Between now and 2030, around 10,000 baby boomers will reach retirement age, on average, every single day. This major trend will drive significant dollars across a number of areas, particularly healthcare and senior housing, and CareTrust is on track to be a major player in senior care and rehab housing. It has already grown its property count significantly since it was spun out of Ensign in 2014.
In 2016, CareTrust acquired 33 new properties, increasing its property count 28% to 153 at year end. Net income increased 293%, while earnings per share was up 200%. Caretrust grew its FFO -- funds from operations, an important cash flow measure for REITs -- 20% in 2016.
The challenge for CareTrust will be how well management is able to allocate capital going forward. As a very small player in this industry, the company should be able to find a lot of acquisition opportunities that bigger competitors will overlook. However, as interest rates increase, getting fair value will be of utmost importance to generate reasonable rates of return. I have faith that CareTrust's leaders will be able to deliver value to shareholders and grow faster than the industry.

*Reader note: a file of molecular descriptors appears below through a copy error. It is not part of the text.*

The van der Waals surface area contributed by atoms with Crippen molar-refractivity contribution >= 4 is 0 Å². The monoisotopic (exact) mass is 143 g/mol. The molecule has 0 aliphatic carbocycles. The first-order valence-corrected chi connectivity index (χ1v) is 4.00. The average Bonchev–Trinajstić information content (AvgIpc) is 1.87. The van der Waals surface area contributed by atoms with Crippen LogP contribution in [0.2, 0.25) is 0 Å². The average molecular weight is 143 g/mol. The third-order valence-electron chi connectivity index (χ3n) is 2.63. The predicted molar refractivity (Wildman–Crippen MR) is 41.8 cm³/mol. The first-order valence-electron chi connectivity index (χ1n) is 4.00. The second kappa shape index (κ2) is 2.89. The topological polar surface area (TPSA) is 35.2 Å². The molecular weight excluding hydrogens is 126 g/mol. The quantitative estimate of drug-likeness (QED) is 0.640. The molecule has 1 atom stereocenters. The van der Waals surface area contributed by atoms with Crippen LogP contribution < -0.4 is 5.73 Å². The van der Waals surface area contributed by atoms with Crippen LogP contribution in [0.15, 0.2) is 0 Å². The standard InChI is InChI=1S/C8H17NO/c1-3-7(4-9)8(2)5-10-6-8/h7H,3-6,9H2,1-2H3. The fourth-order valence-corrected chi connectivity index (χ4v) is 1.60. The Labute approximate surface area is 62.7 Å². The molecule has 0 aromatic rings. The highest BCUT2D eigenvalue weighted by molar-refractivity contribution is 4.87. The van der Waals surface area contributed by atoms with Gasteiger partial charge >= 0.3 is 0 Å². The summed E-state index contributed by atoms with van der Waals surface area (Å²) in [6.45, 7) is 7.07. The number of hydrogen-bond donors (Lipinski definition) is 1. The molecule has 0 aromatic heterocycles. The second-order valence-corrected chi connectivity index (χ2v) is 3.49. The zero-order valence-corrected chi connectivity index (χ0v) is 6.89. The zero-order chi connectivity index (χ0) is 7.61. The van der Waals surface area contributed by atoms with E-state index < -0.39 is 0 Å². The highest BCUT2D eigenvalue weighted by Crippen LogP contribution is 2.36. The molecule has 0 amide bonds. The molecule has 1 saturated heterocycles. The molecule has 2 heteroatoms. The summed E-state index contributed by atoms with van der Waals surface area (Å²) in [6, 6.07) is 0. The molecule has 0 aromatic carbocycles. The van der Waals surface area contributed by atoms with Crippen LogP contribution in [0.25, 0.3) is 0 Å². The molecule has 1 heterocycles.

The demand for the services provided by the facilities CareTrust specializes in is only going to grow in coming decades. This is an ideal stock to buy -- and hold for many years -- if you're in your 30s.
A generic drug titan going through some troubling times
Chuck Saletta (TEVA Pharmaceutical Industries): TEVA is the world's leading provider of generic medications, and that position gives it some incredible long-term advantages. Success in that business requires two key things: Scale and know-how. Scale helps a generic manufacturer thrive despite low prices, and know-how helps the company navigate the patent law minefields and manufacturing process controls needed to get and keep the ability to make the generics.
Over time, those benefits should serve TEVA well, but right now, the company is facing troubles, largely of its own making, that have knocked its shares down. Last December, for instance, it paid over a half billion in a U.S. settlement based on allegations it violated the Foreign Corrupt Practices Act. And in its home country of Israel, it's now under investigation for the same potential acts of bribery that led to that giant settlement.